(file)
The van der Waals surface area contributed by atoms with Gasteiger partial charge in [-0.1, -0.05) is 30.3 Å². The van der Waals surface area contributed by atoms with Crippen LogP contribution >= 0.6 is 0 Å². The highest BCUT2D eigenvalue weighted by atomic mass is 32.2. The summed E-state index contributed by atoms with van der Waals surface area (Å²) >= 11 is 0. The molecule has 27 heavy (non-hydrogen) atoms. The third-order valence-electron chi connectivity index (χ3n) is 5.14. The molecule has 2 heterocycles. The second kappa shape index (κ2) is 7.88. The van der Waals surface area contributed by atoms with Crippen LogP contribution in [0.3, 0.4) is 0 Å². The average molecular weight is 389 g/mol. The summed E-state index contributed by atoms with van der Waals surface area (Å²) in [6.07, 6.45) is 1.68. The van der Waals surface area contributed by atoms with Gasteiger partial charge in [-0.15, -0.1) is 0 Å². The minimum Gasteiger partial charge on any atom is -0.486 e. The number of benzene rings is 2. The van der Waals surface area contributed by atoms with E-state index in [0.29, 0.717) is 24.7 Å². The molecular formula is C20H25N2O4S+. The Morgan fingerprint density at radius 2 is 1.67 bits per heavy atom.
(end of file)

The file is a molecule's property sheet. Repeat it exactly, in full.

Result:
The van der Waals surface area contributed by atoms with Gasteiger partial charge in [-0.1, -0.05) is 30.3 Å². The van der Waals surface area contributed by atoms with Crippen LogP contribution >= 0.6 is 0 Å². The highest BCUT2D eigenvalue weighted by atomic mass is 32.2. The summed E-state index contributed by atoms with van der Waals surface area (Å²) >= 11 is 0. The molecule has 27 heavy (non-hydrogen) atoms. The third-order valence-electron chi connectivity index (χ3n) is 5.14. The molecule has 2 heterocycles. The second kappa shape index (κ2) is 7.88. The van der Waals surface area contributed by atoms with Crippen LogP contribution in [0.3, 0.4) is 0 Å². The average molecular weight is 389 g/mol. The summed E-state index contributed by atoms with van der Waals surface area (Å²) in [6.07, 6.45) is 1.68. The van der Waals surface area contributed by atoms with Gasteiger partial charge in [-0.15, -0.1) is 0 Å². The minimum Gasteiger partial charge on any atom is -0.486 e. The number of benzene rings is 2. The van der Waals surface area contributed by atoms with E-state index in [0.29, 0.717) is 24.7 Å². The molecular formula is C20H25N2O4S+. The Morgan fingerprint density at radius 2 is 1.67 bits per heavy atom.